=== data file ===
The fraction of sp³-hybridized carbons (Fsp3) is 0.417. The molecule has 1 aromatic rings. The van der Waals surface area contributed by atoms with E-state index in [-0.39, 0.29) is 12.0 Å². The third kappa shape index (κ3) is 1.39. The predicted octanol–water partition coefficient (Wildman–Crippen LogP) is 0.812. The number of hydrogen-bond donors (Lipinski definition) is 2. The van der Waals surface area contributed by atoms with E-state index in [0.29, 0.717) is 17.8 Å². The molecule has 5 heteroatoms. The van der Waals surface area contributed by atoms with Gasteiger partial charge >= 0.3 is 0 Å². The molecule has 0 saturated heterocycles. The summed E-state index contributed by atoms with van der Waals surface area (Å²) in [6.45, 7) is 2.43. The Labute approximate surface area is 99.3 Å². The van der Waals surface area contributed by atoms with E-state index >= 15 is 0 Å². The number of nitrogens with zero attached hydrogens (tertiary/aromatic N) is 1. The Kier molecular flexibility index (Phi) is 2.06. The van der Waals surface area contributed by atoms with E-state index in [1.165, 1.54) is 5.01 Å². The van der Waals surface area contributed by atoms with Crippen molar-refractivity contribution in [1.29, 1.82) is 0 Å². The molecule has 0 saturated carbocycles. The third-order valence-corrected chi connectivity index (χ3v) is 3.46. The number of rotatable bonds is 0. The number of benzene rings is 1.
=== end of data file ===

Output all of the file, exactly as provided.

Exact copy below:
The fraction of sp³-hybridized carbons (Fsp3) is 0.417. The molecule has 1 aromatic rings. The van der Waals surface area contributed by atoms with E-state index in [-0.39, 0.29) is 12.0 Å². The third kappa shape index (κ3) is 1.39. The predicted octanol–water partition coefficient (Wildman–Crippen LogP) is 0.812. The number of hydrogen-bond donors (Lipinski definition) is 2. The van der Waals surface area contributed by atoms with E-state index in [0.29, 0.717) is 17.8 Å². The molecule has 5 heteroatoms. The van der Waals surface area contributed by atoms with Gasteiger partial charge >= 0.3 is 0 Å². The molecule has 0 saturated heterocycles. The summed E-state index contributed by atoms with van der Waals surface area (Å²) in [6.45, 7) is 2.43. The Labute approximate surface area is 99.3 Å². The van der Waals surface area contributed by atoms with E-state index >= 15 is 0 Å². The number of nitrogens with zero attached hydrogens (tertiary/aromatic N) is 1. The Kier molecular flexibility index (Phi) is 2.06. The van der Waals surface area contributed by atoms with E-state index in [1.165, 1.54) is 5.01 Å². The van der Waals surface area contributed by atoms with Crippen molar-refractivity contribution in [1.29, 1.82) is 0 Å². The molecule has 0 saturated carbocycles. The third-order valence-corrected chi connectivity index (χ3v) is 3.46. The number of rotatable bonds is 0. The number of benzene rings is 1.